The bank charges you with an additional interest if you do not pay all of your credit amount in time. For example, Everest Bank Limited provides you a grace period (interest free credit period) of minimum 15 days to maximum 45 days. The bank creates a revolving account and grants a line of credit to the card holders which enables them to pay on the purchase of goods and services from merchant outlets or draw cash from ATM outlets. 

Common Features of a Credit Card

  • Like debit cards, credit cards are also accepted in ATMs and POS terminals
  • By using a credit card, you can borrow the money from your bank, one does not need to have enough balance
  • The bank does not issue credit cards to everyone, one must have an income source to make sure you can repay it in time
  • Credit cards are widely accepted for online purchases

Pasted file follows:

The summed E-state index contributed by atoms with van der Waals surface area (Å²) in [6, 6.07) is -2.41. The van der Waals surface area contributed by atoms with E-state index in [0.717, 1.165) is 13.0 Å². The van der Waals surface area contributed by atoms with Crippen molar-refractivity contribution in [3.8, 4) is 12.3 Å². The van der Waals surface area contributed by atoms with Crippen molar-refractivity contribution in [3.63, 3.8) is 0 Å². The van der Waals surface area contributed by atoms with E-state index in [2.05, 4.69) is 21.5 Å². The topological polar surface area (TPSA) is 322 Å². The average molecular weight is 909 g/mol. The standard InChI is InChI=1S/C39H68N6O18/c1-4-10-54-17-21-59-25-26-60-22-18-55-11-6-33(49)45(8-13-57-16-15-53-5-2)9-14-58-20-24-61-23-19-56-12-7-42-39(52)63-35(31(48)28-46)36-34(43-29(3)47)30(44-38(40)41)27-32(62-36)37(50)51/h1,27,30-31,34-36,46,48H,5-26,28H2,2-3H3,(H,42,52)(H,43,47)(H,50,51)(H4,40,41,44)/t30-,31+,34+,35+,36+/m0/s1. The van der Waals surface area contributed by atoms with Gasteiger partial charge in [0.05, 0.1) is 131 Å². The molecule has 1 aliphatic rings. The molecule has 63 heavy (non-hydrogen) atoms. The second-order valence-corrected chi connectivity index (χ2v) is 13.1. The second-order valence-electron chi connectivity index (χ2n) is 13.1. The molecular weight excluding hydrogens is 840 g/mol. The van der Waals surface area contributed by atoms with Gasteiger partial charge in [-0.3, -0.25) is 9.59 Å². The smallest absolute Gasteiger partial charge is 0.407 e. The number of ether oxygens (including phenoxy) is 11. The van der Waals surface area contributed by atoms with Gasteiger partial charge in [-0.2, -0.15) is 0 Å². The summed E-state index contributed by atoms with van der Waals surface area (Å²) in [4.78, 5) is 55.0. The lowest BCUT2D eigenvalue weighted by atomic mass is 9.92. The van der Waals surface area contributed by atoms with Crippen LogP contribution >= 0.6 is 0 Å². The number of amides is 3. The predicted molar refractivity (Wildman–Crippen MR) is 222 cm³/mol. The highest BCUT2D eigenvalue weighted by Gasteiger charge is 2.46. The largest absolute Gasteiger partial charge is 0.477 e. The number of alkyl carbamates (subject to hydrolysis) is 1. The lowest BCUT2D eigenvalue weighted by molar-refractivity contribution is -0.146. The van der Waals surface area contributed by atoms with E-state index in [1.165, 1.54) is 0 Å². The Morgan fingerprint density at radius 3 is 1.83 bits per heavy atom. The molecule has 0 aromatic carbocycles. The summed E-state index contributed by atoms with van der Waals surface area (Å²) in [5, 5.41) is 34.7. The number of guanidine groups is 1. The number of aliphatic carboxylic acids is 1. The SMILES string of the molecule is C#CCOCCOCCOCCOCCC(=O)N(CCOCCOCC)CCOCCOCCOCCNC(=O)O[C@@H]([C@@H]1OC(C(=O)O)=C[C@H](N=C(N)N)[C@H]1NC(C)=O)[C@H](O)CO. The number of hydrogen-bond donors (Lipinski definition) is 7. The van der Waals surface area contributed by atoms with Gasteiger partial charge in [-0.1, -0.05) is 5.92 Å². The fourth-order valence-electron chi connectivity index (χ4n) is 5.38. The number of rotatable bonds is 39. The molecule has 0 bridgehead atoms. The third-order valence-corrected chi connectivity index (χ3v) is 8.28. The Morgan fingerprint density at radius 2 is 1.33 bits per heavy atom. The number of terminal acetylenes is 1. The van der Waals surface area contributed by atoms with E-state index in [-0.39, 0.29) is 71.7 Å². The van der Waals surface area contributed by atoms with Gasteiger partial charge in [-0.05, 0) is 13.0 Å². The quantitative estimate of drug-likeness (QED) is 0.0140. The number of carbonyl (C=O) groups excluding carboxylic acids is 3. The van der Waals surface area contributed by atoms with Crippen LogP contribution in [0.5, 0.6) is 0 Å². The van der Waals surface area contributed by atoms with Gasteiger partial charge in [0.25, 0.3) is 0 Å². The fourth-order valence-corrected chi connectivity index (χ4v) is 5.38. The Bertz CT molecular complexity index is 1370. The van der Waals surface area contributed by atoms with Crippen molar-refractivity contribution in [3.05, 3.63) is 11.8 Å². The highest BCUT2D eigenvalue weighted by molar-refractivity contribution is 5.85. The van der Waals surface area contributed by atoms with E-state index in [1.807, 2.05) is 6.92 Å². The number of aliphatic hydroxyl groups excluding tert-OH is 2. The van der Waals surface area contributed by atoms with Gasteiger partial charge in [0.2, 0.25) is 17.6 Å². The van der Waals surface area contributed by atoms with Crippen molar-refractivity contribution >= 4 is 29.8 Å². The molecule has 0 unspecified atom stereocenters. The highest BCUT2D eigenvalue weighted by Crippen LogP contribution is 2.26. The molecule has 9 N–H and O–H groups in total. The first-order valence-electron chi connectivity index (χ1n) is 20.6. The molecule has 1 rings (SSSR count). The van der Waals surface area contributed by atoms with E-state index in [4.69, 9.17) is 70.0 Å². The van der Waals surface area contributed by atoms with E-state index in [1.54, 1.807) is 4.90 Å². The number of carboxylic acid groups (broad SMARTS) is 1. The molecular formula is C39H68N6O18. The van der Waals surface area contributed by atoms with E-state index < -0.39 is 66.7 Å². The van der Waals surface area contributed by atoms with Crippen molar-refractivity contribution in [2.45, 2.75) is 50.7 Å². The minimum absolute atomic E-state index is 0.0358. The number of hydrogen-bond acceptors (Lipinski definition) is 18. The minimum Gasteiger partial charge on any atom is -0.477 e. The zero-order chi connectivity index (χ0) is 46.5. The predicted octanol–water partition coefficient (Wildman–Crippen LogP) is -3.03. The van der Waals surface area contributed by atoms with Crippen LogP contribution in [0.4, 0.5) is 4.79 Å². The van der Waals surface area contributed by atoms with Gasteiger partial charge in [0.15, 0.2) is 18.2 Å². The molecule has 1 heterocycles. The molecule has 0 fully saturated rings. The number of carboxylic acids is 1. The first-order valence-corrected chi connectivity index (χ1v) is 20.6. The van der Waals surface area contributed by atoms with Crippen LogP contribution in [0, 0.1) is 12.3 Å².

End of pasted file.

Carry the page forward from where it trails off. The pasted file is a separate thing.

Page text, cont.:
• They carry a revolving credit cycle (15-45 days) with interest rates
  • It provides you the facility to enhance your credit limit

Like debit cards, credit cards also appear in a plastic body with a metallic-plated microchip. Since the Nepalese merchants are not fully equipped with metallic-plated microchip reading POS, the credit cards are equipped with the magnetic strips as well. 

Why use a credit card?

Many people think of a credit card as a debt trap since you borrow the amount from the bank, use it and repay it later within a short span of time. But, the bank is not stupid enough to issue credit card to any random account holder. It goes through the inspection of how much of a regular income you make and where that comes from. So, most of the credit card users are those who have regular income sources and those who have the ability to pay it within the deadline. 

“So, if you have enough money to pay it back, why borrow from the bank?”, some might be wondering. 

The main reason behind this is that credit cards help build your credit scores. The bank has records of how often you make timely payment of your credit card liability and assigns your credibility based on that as well. So that you can obtain a loan for other purposes like business, housing, automobile, etc. based upon your credit scores.